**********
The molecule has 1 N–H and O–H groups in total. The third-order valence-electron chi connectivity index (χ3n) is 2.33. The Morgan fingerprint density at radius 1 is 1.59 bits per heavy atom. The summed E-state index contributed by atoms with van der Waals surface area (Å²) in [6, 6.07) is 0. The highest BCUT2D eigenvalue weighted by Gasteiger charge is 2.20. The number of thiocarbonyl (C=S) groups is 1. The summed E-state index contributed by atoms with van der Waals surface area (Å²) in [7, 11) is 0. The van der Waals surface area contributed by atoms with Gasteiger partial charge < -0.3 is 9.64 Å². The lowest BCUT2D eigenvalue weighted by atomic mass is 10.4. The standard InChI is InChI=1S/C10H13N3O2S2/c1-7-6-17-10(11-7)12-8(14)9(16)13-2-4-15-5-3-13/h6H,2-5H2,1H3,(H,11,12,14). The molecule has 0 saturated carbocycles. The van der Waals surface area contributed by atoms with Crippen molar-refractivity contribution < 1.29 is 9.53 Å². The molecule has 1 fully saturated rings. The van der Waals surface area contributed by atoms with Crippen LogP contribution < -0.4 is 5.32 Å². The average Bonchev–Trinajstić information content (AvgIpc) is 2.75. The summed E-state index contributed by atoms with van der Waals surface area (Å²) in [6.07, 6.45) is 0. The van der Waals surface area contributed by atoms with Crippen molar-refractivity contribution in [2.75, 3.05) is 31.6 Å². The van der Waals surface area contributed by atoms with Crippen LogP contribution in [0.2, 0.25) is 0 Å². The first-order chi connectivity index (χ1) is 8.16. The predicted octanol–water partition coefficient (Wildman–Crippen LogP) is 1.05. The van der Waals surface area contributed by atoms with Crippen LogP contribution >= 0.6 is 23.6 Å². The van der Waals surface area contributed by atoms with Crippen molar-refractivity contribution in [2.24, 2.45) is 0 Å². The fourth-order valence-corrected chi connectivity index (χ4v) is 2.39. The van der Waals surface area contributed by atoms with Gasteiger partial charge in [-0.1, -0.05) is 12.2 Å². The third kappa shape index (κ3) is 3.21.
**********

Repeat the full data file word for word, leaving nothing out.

The molecule has 1 N–H and O–H groups in total. The third-order valence-electron chi connectivity index (χ3n) is 2.33. The Morgan fingerprint density at radius 1 is 1.59 bits per heavy atom. The summed E-state index contributed by atoms with van der Waals surface area (Å²) in [6, 6.07) is 0. The highest BCUT2D eigenvalue weighted by Gasteiger charge is 2.20. The number of thiocarbonyl (C=S) groups is 1. The summed E-state index contributed by atoms with van der Waals surface area (Å²) in [7, 11) is 0. The van der Waals surface area contributed by atoms with Gasteiger partial charge < -0.3 is 9.64 Å². The lowest BCUT2D eigenvalue weighted by atomic mass is 10.4. The standard InChI is InChI=1S/C10H13N3O2S2/c1-7-6-17-10(11-7)12-8(14)9(16)13-2-4-15-5-3-13/h6H,2-5H2,1H3,(H,11,12,14). The molecule has 0 saturated carbocycles. The van der Waals surface area contributed by atoms with Crippen molar-refractivity contribution < 1.29 is 9.53 Å². The molecule has 1 fully saturated rings. The van der Waals surface area contributed by atoms with Crippen LogP contribution < -0.4 is 5.32 Å². The average Bonchev–Trinajstić information content (AvgIpc) is 2.75. The summed E-state index contributed by atoms with van der Waals surface area (Å²) in [6.07, 6.45) is 0. The van der Waals surface area contributed by atoms with Crippen molar-refractivity contribution in [2.75, 3.05) is 31.6 Å². The van der Waals surface area contributed by atoms with Crippen LogP contribution in [0.2, 0.25) is 0 Å². The first-order chi connectivity index (χ1) is 8.16. The predicted octanol–water partition coefficient (Wildman–Crippen LogP) is 1.05. The van der Waals surface area contributed by atoms with Crippen LogP contribution >= 0.6 is 23.6 Å². The van der Waals surface area contributed by atoms with Crippen molar-refractivity contribution in [2.24, 2.45) is 0 Å². The fourth-order valence-corrected chi connectivity index (χ4v) is 2.39. The van der Waals surface area contributed by atoms with Gasteiger partial charge in [-0.1, -0.05) is 12.2 Å². The third kappa shape index (κ3) is 3.21.